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financial inclusion

Islamic finance in Malaysia: Filling the gaps in financial inclusion

José de Luna-Martínez's picture

In the past decade, the Islamic finance industry has grown at double digits despite the weak global economic environment. By 2020, the Islamic finance industry is projected to reach $3 trillion in total assets with 1 billion users. However, despite its rapid growth and enormous potential, 7 out of 10 adults still do not have access to a bank account in Muslim countries. This means that 682 million adult Muslims still do not have an account at a banking institution. While some Muslim countries have high levels of account ownership (above 90 percent), there are others with less than 5 percent of their adult population who reported having a bank account.

Improving the Odds of Being Formally Financially Included in Senegal

Siegfried Zottel's picture
2016年4月に承認された世界銀行グループ気候変動行動計画(Climate Action Plan)は、各国が国連気候変動枠組条約第21回締約国会議(COP21)で採択された「パリ協定」の目標を達成し、深刻化する気候変動の影響に対応できるよう考案された。
このビデオ(英語)では、エデ・イジャズ・バスケス世界銀行グループ社会・都市・農村・強靭性グローバル・プラクティス シニアディレクターとバーニス・バン・ブロンコースト 同プラクティスマネージャーが、気候に配慮したスマートシティを構築するための借入国との協力について議論している。
このトピックについてご関心のある方は、Sustainable Communities podcastをご覧ください。

Powerful panel weighs progress on financial inclusion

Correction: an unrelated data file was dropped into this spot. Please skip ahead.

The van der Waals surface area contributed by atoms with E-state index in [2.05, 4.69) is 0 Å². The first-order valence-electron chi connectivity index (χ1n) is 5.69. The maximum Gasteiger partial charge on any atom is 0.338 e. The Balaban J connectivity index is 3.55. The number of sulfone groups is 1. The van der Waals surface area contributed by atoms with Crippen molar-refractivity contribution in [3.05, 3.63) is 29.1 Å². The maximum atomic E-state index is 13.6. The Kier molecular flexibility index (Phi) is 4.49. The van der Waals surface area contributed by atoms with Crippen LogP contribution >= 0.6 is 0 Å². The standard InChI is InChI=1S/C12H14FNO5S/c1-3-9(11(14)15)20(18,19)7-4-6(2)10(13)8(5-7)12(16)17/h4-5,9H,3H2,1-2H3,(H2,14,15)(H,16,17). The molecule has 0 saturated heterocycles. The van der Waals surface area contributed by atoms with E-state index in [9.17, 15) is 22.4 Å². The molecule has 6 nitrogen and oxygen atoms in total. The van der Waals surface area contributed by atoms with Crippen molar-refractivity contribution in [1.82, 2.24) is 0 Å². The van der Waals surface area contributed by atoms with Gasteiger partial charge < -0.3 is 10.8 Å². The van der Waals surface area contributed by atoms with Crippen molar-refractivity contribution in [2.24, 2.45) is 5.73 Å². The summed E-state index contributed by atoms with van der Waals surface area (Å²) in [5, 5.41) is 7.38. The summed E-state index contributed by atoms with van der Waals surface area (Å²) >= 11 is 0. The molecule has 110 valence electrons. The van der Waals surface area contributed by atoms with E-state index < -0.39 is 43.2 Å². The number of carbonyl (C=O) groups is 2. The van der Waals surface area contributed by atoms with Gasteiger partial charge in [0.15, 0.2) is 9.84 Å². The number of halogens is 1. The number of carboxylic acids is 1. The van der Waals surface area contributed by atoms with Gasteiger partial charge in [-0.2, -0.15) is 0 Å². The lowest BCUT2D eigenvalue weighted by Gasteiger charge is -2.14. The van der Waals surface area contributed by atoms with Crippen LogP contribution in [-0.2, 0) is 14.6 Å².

Donna Barne's picture
Event Replay

Government leaders and advocates came together during the Annual Meetings to discuss a major development goal – ensuring everyone has access to affordable financial services such as a bank or mobile money account. While a lot of progress has been made on “financial inclusion,” new rules affecting the flow of funds threatens to slow or even reverse some gains.

Financial Inclusion not Exclusion: Managing De-Risking brought together Queen Máxima of the Netherlands, US Treasury Secretary Jack Lew, Zhou Xiaochuan, Governor of the People’s Bank of China, Sri Mulyani Indrawati, Indonesia’s Minister of Finance. Arun Jaitley, India’s Minister of Finance, World Bank Group President Jim Yong Kim, and Juan Manuel Vega-Serrano, the president of the Financial Action Tax Force (FATF), which sets international standards for  combating money laundering, terrorist financing and other related threats.

Some 700 million people were brought into the formal financial system between 2011 and 2014 – a major success – but 2 billion people remain cut off, said Queen Máxima, who is the United Nations Secretary-General’s special advocate for inclusive finance for development.

A new challenge to financial inclusion is a trend toward “de-risking” by banks. Many larger banks are increasingly terminating or restricting business relationships with remittance companies and smaller local banks in certain regions of the world. De-risking has therefore made money transfers more difficult for migrant workers and humanitarian organizations working in war-torn places.

Weekly wire: The global forum

Roxanne Bauer's picture